Recent Posts

Russian Socialists in the Struggle for Democracy

For the past few weeks, protests for fair elections in upcoming municipal polls have become weekly in Moscow and St. Petersburg as thousands have defied authorities to attend unsanctioned rallies. The police crackdown has been particularly harsh in Moscow. Protests on July 27 and August 3 resulted in over 2000 detentions. Images of police in riot gear wrestling citizens to the ground and beating peaceful protesters were reminiscent of the mass protests against election fraud in 2011-2012.

Members of the Russian Socialist Movement, a small Marxist, anti-Stalinist organization active in the Russian left, have been participants in local electoral campaigns and in the protests. Two RSM activists, Valeria Kovelishina and Ilya Budraitskis talk about the Russian Socialist Movement, their electoral work, the protests for democracy in Russia and what they might mean for the future.

Witnessing the Collapse of Communism

Roundtable discussion marking the 30th anniversary of the collapse of communism in Eastern Europe. Participants include Timothy Garton Ash, Bridget Kendall, and Jens Reich.

The Evictors

Around Moscow, there’s a whole industry of so-called “black creditors” — microfinance institutions (or MFOs) that swindle and seize debtors’ homes. Ivan Golunov’s investigation for Meduza has discovered that almost 500 apartments have been seized from their owners over the past five years without so much as a court order. In fact, this scheme involves more than simply “squeezing” people from their homes. It is possibly part of a wider, international money-laundering system. Here’s Meduza special correspondent Ivan Golunov on the ins and outs of this industry.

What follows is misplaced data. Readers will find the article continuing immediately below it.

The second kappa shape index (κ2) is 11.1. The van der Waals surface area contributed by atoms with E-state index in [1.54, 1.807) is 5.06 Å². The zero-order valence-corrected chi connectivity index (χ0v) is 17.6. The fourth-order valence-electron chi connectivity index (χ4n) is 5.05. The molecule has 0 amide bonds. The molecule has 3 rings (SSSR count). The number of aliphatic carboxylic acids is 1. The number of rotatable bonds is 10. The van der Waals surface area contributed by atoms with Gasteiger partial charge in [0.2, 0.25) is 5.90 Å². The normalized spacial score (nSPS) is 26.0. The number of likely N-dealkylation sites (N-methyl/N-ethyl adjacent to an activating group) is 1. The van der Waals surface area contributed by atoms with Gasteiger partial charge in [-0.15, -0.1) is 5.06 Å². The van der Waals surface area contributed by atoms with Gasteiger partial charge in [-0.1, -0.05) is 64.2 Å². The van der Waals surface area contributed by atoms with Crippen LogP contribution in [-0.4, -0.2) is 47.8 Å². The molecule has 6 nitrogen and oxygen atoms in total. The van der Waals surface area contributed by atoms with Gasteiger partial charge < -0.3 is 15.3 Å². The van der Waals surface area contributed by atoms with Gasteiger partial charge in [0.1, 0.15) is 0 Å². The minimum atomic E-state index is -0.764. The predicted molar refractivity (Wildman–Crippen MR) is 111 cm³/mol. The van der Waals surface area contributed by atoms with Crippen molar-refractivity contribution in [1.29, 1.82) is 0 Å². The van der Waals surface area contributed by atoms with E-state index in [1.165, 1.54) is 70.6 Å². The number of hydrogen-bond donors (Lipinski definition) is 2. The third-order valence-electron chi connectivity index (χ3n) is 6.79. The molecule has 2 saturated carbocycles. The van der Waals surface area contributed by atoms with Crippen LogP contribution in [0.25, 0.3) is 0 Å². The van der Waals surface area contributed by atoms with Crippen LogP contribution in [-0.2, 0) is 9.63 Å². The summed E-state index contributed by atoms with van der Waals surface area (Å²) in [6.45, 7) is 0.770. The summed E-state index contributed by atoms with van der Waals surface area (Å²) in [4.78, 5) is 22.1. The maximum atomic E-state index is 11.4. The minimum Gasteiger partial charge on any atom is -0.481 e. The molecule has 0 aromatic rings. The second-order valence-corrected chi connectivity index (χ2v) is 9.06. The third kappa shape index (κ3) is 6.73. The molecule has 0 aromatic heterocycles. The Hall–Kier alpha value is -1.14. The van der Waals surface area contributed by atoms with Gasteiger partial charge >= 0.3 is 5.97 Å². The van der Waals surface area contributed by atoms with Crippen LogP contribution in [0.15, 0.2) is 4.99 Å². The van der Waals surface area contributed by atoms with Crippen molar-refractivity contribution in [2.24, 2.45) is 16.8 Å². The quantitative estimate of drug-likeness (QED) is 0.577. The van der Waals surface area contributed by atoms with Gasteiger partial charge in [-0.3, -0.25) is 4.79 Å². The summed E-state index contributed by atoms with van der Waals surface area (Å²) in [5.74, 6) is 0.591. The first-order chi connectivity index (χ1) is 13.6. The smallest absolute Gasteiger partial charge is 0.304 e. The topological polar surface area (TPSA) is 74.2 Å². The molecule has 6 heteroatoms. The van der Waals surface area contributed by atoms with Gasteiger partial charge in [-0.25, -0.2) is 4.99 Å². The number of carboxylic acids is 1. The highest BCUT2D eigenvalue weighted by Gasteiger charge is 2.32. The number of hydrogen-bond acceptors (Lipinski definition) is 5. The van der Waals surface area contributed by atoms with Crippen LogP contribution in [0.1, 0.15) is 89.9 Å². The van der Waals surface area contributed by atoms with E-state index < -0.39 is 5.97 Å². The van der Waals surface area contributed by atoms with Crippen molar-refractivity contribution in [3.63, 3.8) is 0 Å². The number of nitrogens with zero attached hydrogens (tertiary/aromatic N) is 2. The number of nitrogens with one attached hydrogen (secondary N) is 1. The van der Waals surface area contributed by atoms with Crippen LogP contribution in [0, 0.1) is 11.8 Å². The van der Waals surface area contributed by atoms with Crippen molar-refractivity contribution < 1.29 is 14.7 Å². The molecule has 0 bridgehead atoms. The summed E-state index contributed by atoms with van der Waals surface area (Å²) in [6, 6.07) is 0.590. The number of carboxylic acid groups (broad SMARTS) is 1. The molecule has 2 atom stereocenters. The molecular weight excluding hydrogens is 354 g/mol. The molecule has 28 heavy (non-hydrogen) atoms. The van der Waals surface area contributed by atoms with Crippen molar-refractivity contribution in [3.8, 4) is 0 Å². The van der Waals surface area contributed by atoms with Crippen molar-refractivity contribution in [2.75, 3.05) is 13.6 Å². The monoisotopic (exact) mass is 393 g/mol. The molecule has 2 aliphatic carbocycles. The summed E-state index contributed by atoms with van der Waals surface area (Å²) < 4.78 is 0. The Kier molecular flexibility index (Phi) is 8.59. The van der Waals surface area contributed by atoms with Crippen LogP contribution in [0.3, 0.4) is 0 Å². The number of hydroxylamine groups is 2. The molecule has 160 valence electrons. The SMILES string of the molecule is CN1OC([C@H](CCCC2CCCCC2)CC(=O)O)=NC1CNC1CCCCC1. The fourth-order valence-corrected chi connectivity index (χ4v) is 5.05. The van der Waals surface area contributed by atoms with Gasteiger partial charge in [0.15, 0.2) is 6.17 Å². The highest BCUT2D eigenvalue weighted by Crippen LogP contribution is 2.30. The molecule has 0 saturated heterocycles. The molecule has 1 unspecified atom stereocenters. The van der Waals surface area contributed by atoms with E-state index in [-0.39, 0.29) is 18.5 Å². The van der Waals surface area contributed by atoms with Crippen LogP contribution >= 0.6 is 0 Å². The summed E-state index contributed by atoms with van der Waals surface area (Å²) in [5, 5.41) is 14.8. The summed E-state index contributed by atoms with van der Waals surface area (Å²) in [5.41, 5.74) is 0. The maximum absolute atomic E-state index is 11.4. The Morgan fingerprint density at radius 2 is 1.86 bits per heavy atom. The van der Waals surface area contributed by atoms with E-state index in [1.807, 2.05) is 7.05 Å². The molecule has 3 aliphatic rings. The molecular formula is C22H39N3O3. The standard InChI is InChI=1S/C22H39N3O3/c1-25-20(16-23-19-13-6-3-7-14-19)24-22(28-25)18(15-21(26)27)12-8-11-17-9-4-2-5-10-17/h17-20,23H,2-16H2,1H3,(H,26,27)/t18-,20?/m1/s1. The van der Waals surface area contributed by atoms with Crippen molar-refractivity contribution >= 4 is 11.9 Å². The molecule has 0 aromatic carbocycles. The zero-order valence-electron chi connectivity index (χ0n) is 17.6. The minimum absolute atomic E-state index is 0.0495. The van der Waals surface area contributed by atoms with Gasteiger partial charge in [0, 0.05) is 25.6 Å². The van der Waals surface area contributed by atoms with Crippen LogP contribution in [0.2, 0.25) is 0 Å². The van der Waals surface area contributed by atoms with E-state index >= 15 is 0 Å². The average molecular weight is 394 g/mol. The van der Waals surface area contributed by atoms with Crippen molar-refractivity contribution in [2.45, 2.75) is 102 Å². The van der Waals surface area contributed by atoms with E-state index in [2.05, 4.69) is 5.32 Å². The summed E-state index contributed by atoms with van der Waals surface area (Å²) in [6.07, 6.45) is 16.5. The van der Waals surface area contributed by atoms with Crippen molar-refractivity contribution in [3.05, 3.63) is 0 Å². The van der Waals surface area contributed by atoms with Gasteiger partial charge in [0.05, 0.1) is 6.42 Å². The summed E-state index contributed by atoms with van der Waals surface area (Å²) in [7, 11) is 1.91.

Three Hundred and Fifty

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350.  That’s the number of foreign election observers Russia plans on having monitor the Duma elections in December.  350 is about 700 observers less than than elections four years ago.  The reason was simple explained Central Elections Commissioner Vladimir Churov.  Having observers at all 95,000 of Russia polling stations would amount to foreign interference.  “Tell me where in any international or internal (Russian) document it is written that the legitimacy of the elections depends on the number of international observers,” he said at a press conference announcing the slashing of election observers on Monday.  Well true.  After all, Russia has its own election monitors in the form of especially trained Nashi activists.  Plus Churov said that invitations will be sent out to “colleagues” from countries well known for their fair elections: Jordan, Spain, Italy, Mongolia, Poland, Azerbaijan, Armenia, Belarus, Kazakhstan, Kyrgyzstan, Moldova, Tajikistan, Uzbekistan, and Ukraine” in addition to more palatable countries like Britain, Germany, France, and Finland.  Sounds like the elections will be fun.